Alnmaritec entered into talks with TWI over whether there was any room for improvement in innovative boat building.
The business's track record is distinguished having supplied to operators in the Arctic, the Antarctic and many other ocean-based businesses. Customised work boats for the oil and gas industries, fire and rescue, fishing, ferries and offshore supply vessels have all been produced and it moves into manufacture of support vessels for offshore wind tower maintenance.
There staff had a solid grounding in welding, but took on the mantle of 'improver' for the high standards demanded and formalised by Lloyds Register.
The boats themselves are largely 10 to 15m long single or twin hull vessels made from 5083 and 6082 grade aluminium alloy plate of between 4-6mm thickness. Design and fabrication to Lloyds Rules predominantly involved butt welding in the flat, horizontal, vertical and overhead positions using the conventional and pulsed MIG processes.
Although its success rate was high, x-ray examination, revealed that a 100% pass rate was potentially achievable with input from TWI.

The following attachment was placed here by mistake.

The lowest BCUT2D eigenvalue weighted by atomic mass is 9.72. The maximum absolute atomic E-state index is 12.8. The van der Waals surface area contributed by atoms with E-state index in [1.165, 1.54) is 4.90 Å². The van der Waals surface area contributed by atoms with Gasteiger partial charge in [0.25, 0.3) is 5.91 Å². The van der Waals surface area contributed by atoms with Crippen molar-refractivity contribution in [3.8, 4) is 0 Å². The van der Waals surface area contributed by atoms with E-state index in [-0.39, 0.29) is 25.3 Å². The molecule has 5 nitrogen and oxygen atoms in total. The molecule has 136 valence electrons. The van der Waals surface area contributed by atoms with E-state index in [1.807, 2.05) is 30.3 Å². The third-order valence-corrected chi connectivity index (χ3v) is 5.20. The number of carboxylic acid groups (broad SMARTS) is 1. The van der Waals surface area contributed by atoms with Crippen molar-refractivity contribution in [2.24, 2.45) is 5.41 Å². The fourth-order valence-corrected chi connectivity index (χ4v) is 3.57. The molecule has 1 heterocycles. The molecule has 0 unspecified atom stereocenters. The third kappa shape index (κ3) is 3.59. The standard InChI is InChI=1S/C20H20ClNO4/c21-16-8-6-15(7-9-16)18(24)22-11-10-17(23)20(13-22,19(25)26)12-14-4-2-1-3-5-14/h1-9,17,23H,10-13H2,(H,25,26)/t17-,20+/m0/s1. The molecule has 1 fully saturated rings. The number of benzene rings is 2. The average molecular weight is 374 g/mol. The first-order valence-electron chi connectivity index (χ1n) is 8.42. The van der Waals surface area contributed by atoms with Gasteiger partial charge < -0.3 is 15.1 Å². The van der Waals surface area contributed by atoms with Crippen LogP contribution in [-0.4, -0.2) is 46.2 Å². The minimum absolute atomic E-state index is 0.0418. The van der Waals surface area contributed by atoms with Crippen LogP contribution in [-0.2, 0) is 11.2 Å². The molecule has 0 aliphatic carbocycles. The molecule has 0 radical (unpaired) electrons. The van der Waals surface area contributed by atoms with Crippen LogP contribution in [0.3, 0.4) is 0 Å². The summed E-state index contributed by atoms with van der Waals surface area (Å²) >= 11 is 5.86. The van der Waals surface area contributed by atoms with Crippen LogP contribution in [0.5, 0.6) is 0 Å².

Skill enhancement and re-familiarisation to conform with 2011 Best Practice was recommendation made by TWI for the company's six welding workshop supervisors. Sample welds revealed excellent surface appearance and advice was given on sidewall fusion and porosity, both of which were not perceptible visually.
TWI highlighted the importance of operating a gas-shielded process in a draught-free environment and the emphasis to be placed, according to 2011 standards, upon completing welding within four hours of degreasing which aligns with Alnmaritec's strategy of building its boats to the highest standard.
This work was made possible by REMTEC which is part financed by the EU's ERDF Competitiveness Programme 2007-13, securing £1.7m investment through regional development agency One North East.
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